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Tuesday, November 25, 2014

more NaNo

 I am once again doing National Novel Writing Month this year and attempting to write the third novel in my trilogy. I may have been a smidge ambitious this time since I only just finished the second one and am, in all honesty, a bit burned out. However I'm soldiering on to get the first draft done. In the 25 days of NaNo I've written a bit over 54,000 words towards what I expect to be between 100 - 120,000 when its done. So I'm about halfway there. It's been taking a lot of my attention though and as with last November the blog is suffering a bit.
  As usual with my novel writing I've been posting little word count & blurbs on Facebook as I write so I'd like to share them here for anyone who might be interested.
this is the synopsis for the third book from the NaNo site:
There is far more going on in the small town of Ashwood than anyone realizes, and Allie Mccarthy, like the town itself, is caught between mortal earth and Fairy, with treachery on both sides. Allie is struggling to pick up the pieces as the police investigation into a series of ritual killings contniues to wreak havoc in her life. She has lost one friend to a serial killer and seen another shot trying to protect her as the people behind the rituals work to get her out of the way. Meanwhile her own empathic gift - which may be the key to stopping the killings - is controlling her more than she controls it. In seeking training for her gift Allie may be forced to accept that defining good and evil isn't as simple as she wants it to be. Facing betrayal at the deepest level and with her own life hanging in the balance, this time Allie has to be sure that the conspiracies are rooted out and stopped, once and for all. No matter what the cost.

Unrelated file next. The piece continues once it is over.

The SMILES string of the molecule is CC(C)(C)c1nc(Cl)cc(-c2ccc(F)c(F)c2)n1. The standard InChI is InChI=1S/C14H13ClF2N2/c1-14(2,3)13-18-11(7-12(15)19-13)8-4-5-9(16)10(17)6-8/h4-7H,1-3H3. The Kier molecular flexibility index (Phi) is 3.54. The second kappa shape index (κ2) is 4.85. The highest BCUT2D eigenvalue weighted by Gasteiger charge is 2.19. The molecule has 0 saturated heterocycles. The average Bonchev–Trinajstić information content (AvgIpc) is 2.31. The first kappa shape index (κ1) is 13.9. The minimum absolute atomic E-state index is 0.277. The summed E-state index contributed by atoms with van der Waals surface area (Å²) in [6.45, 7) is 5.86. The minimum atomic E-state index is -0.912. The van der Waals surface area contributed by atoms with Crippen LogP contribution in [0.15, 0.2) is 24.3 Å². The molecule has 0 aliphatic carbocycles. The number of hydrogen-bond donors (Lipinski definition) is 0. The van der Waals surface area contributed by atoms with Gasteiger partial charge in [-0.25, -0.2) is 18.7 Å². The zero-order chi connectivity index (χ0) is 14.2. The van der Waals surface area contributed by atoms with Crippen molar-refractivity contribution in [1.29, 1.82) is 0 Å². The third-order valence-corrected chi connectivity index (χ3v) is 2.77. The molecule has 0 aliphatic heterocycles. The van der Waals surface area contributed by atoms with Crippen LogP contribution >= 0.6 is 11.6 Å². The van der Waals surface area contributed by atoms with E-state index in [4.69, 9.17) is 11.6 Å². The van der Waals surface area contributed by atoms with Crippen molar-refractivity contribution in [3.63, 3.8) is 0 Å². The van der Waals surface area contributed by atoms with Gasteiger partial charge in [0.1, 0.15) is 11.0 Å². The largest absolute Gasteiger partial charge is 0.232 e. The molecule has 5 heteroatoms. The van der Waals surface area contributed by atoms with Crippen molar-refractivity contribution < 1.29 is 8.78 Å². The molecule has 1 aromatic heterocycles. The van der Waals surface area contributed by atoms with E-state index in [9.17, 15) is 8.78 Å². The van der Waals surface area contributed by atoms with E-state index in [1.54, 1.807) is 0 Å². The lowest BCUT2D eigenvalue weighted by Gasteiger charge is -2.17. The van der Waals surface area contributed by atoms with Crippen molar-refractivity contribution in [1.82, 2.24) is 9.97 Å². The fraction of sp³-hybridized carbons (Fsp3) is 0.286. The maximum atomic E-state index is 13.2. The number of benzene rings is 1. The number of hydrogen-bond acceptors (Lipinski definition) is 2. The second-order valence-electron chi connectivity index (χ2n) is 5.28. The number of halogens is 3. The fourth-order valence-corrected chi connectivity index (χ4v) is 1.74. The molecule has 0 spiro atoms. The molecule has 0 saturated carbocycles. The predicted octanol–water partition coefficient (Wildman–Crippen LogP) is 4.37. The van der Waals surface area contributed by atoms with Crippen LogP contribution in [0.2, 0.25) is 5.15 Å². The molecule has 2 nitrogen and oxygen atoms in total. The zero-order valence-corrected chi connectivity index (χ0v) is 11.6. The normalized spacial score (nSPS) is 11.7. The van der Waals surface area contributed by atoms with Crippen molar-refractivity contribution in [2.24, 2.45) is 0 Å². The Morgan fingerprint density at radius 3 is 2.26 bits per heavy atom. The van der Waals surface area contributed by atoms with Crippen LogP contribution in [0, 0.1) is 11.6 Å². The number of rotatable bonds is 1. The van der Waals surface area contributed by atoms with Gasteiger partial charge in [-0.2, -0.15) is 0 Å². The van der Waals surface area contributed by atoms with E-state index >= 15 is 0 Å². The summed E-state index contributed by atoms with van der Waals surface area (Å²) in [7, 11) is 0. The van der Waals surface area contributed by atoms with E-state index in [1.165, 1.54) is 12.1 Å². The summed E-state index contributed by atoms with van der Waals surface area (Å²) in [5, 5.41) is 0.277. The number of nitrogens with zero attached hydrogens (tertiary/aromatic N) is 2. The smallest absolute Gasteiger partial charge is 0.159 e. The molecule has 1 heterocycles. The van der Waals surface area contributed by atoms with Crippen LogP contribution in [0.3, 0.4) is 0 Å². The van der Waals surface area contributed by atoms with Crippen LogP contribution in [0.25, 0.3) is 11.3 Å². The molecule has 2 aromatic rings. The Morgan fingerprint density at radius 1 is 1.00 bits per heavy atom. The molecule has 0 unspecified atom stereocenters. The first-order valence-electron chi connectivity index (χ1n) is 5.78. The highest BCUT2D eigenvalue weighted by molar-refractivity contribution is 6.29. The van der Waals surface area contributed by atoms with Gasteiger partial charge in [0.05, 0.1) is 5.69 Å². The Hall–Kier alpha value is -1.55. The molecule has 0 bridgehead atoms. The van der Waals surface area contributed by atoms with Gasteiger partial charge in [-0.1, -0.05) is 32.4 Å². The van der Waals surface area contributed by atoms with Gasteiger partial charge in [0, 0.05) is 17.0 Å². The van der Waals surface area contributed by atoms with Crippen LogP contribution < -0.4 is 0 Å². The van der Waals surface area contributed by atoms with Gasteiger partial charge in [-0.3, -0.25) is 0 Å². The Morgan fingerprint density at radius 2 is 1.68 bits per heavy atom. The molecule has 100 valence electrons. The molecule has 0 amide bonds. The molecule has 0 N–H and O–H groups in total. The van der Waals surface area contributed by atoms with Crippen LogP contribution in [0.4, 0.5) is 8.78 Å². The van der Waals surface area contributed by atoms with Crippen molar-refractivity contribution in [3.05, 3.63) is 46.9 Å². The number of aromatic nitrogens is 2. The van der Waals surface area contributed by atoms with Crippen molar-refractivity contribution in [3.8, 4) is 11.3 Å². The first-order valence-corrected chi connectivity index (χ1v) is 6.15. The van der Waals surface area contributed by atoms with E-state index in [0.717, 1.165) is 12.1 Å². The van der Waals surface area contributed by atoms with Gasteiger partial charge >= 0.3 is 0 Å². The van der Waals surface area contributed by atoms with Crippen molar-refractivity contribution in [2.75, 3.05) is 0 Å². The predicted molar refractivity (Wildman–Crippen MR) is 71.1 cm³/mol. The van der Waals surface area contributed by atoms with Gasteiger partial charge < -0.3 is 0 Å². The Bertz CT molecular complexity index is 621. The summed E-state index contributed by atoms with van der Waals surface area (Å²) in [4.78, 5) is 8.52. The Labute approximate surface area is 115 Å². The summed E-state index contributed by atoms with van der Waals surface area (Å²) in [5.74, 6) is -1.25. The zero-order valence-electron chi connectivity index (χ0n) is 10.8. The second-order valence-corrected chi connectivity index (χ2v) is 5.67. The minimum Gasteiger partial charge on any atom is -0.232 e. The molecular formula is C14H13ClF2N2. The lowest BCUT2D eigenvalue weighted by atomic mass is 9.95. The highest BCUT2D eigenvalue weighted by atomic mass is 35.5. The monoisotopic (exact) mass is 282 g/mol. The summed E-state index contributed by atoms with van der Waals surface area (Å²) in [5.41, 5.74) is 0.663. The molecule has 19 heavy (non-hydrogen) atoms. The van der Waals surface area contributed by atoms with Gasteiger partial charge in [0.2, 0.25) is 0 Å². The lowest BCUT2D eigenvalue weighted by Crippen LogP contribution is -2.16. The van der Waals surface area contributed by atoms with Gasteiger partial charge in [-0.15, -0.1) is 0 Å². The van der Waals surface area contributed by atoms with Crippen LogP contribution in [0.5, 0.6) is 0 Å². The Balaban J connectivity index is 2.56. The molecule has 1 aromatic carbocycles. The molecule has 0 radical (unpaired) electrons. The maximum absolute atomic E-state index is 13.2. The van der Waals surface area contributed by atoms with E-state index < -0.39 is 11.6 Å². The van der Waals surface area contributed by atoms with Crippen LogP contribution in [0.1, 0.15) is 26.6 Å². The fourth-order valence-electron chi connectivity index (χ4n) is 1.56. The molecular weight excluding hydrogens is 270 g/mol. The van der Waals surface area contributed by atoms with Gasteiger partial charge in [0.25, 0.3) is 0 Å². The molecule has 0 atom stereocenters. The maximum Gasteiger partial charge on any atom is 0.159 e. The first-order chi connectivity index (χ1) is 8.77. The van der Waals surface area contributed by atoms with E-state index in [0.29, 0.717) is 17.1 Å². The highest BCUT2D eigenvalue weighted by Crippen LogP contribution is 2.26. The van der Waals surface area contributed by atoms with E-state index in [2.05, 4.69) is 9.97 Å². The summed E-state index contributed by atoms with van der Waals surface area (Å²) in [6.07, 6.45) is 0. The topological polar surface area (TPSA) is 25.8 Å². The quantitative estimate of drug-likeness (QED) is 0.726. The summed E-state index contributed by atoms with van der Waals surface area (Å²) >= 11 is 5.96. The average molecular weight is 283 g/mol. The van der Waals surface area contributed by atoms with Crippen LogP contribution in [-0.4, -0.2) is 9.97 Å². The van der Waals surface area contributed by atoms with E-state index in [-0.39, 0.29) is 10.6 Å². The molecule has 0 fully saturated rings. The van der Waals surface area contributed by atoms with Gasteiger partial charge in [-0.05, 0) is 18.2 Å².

Book 3

8,659 words - book 3 begins, picking up the pieces where the last book left off. My protagonist is still facing more than one challenge but she's realizing that the only person who ultimately may be able to save her is herself.

11,295 words - my protagonist is trying to convince the human and elven police to work together, because she's sure that's the only way to figure out what's really going on. Will the joint task force be re-formed?
Meanwhile there's still a conspiracy afoot, a killer who has gone entirely off the rails, and trouble from the past that my protagonist definitely won't see coming.

17, 476 words - nothing complicates a love triangle like a marriage proposal from one person and the other taking a bullet for the one he loves. My protagonist's love life is starting to look like Celtic knot work, despite her best efforts to untangle it (and no this isn't that kind of story exactly, that's just how messy life can be sometimes).
Meanwhile we have part of a plot uncovered - and gremlins, oh my! - and an antagonist who may be willing to do anything to protect someone she cares about, even if that means hurting the person herself.

21,144 words - negotiating with elves, take two. Has my protagonist learned anything from the results of the first attempt? Lets hope so because this time the consequences will be very personal....

24,041 words - the killer has slipped his leash and is killing now for fun as much as for a purpose, making him far more dangerous. The bodies are piling up, but can the re-formed joint task force recognize the clues when they find them?